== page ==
At a glance.
- Pepsi Bottling Ventures discloses data breach.
- When do data breach victims have standing to sue?
- Two US colleges impacted in the MOVEit hack.
- Data of thousands of Dublin airport staff exposed in third-party data breach.
Pepsi Bottling Ventures discloses data breach.
Pepsi Bottling Ventures disclosed Monday that it had discovered a data breach back in January, and that it was taking steps to protect those affected. "The impacted information varies by individual, and may have included: first and last names (including individual and/or parents’ legal surname prior to marriage); home address; email address; financial account information (including a limited number of passwords, PIN codes, or other access numbers); state and federal government issued identification numbers such as driver license numbers, ID cards, social security numbers and passport information; digital signatures; and information related to benefits and employment, including certain limited medical history, health and health insurance claims, and health insurance information such as policy numbers." This is a lot of information. The company has contracted with Kroll "to provide identity monitoring at no cost for at least one year for those impacted. Identity monitoring services include Credit Monitoring, a Current Credit Report, Web Watcher, Public Persona, Quick Cash Scan, $1 Million Identity Fraud Loss Reimbursement, Fraud Consultation, and Identity Theft Restoration." People who believe they may have been affected may call (866) 674-3149, Monday through Friday, from 9:00 a.m. to 6:30 p.m. Eastern Time (excluding US holidays).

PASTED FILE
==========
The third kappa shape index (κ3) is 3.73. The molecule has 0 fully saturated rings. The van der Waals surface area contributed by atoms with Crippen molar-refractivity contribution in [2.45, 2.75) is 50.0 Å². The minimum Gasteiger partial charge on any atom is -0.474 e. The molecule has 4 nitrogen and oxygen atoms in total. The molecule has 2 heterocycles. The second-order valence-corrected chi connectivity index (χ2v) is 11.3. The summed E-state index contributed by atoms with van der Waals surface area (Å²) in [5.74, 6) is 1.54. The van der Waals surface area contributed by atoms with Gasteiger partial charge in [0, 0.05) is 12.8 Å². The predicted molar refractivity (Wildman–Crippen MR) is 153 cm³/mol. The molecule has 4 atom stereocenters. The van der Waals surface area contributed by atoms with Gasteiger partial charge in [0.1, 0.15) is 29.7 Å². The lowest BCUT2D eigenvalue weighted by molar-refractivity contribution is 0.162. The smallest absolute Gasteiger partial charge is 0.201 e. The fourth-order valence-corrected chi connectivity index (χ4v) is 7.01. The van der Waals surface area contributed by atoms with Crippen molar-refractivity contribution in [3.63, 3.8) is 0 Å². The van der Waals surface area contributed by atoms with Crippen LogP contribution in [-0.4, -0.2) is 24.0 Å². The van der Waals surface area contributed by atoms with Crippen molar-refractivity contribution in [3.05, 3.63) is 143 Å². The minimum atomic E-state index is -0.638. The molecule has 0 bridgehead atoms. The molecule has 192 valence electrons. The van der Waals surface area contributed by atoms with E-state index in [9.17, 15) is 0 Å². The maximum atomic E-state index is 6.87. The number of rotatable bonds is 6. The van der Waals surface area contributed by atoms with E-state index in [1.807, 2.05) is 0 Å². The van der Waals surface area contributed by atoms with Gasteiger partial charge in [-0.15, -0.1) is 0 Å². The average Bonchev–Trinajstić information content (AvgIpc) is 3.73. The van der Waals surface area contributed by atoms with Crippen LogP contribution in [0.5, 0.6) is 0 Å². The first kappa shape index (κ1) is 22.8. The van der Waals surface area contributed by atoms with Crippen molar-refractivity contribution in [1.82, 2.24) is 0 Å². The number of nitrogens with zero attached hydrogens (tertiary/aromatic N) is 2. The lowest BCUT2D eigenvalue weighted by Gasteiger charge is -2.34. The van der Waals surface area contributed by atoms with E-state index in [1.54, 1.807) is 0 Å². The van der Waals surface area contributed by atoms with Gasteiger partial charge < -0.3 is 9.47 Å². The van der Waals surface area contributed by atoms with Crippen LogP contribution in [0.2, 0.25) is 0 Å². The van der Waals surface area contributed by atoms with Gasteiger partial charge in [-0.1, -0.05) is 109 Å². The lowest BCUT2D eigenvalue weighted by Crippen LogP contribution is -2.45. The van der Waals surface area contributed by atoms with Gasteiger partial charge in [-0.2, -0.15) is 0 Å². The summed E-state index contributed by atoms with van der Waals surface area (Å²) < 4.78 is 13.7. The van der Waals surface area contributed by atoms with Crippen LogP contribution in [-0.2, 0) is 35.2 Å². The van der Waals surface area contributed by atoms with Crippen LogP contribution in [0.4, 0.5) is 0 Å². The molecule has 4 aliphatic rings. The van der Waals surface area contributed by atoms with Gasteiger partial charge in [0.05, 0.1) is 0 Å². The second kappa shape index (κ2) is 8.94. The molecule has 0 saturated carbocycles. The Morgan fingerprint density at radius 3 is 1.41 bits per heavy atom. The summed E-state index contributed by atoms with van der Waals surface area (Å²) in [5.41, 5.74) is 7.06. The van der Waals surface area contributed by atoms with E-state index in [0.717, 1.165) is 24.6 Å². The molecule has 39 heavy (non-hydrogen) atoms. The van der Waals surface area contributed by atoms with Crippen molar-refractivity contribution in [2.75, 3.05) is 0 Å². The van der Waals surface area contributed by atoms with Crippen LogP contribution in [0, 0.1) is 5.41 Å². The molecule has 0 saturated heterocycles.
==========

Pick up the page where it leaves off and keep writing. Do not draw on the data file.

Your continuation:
Willy Leichter, VP of Marketing at Cyware, finds the long delay in discovery and response dismaying. “Unfortunately, this type of long delay in discovering and acting upon a breach is all too common. But saying that they have "contained" the breach after not discovering it for six months stretches credulity. Indicators of compromise of breaches need to be discovered in hours or days for there to be any chance of limiting the damage.”
Roy Akerman, Co-Founder & CEO of Rezonate, notes that an identity cannot simply be replaced. “Unlike a credit card, username, password and other personally identifiable information (PII), an identity cannot be simply replaced and will be forever compromised and at risk. The highest paying intel on the dark web was and will continue to be PII and healthcare information. Identity data will therefore continue to be the number one target and the means which attackers leverage to compromise systems and organizations." It's an obvious point, but one that can be all too easy to overlook: fullz are valuable, and it can be difficult to recover from identity theft.
When do data breach victims have standing to sue?